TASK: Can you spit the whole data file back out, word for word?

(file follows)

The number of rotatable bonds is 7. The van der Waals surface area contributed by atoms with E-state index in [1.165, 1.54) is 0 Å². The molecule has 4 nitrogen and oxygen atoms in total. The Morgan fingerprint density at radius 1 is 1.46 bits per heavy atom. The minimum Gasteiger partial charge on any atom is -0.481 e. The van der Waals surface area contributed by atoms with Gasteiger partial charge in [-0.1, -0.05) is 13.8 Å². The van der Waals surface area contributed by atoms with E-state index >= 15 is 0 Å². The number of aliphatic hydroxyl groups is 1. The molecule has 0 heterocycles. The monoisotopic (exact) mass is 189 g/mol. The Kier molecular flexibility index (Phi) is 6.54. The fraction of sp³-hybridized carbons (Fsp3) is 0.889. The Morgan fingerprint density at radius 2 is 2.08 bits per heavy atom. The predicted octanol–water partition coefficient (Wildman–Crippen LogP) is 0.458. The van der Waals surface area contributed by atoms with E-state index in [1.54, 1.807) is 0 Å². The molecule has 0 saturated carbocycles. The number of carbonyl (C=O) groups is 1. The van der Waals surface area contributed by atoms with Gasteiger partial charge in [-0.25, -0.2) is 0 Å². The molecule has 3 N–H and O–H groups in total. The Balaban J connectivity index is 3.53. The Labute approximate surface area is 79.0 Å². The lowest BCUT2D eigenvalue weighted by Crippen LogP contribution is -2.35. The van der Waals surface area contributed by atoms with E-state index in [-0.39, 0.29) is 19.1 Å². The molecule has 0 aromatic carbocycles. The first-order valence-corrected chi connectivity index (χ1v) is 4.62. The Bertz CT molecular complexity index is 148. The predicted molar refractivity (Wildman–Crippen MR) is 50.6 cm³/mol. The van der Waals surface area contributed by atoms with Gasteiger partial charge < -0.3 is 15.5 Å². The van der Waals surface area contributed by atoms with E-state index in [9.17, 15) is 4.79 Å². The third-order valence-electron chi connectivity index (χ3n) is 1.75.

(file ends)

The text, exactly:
The number of rotatable bonds is 7. The van der Waals surface area contributed by atoms with E-state index in [1.165, 1.54) is 0 Å². The molecule has 4 nitrogen and oxygen atoms in total. The Morgan fingerprint density at radius 1 is 1.46 bits per heavy atom. The minimum Gasteiger partial charge on any atom is -0.481 e. The van der Waals surface area contributed by atoms with Gasteiger partial charge in [-0.1, -0.05) is 13.8 Å². The van der Waals surface area contributed by atoms with E-state index >= 15 is 0 Å². The number of aliphatic hydroxyl groups is 1. The molecule has 0 heterocycles. The monoisotopic (exact) mass is 189 g/mol. The Kier molecular flexibility index (Phi) is 6.54. The fraction of sp³-hybridized carbons (Fsp3) is 0.889. The Morgan fingerprint density at radius 2 is 2.08 bits per heavy atom. The predicted octanol–water partition coefficient (Wildman–Crippen LogP) is 0.458. The van der Waals surface area contributed by atoms with E-state index in [1.54, 1.807) is 0 Å². The molecule has 0 saturated carbocycles. The number of carbonyl (C=O) groups is 1. The van der Waals surface area contributed by atoms with Gasteiger partial charge in [-0.25, -0.2) is 0 Å². The molecule has 3 N–H and O–H groups in total. The Balaban J connectivity index is 3.53. The Labute approximate surface area is 79.0 Å². The lowest BCUT2D eigenvalue weighted by Crippen LogP contribution is -2.35. The van der Waals surface area contributed by atoms with E-state index in [-0.39, 0.29) is 19.1 Å². The molecule has 0 aromatic carbocycles. The first-order valence-corrected chi connectivity index (χ1v) is 4.62. The Bertz CT molecular complexity index is 148. The predicted molar refractivity (Wildman–Crippen MR) is 50.6 cm³/mol. The van der Waals surface area contributed by atoms with Gasteiger partial charge < -0.3 is 15.5 Å². The van der Waals surface area contributed by atoms with E-state index in [9.17, 15) is 4.79 Å². The third-order valence-electron chi connectivity index (χ3n) is 1.75.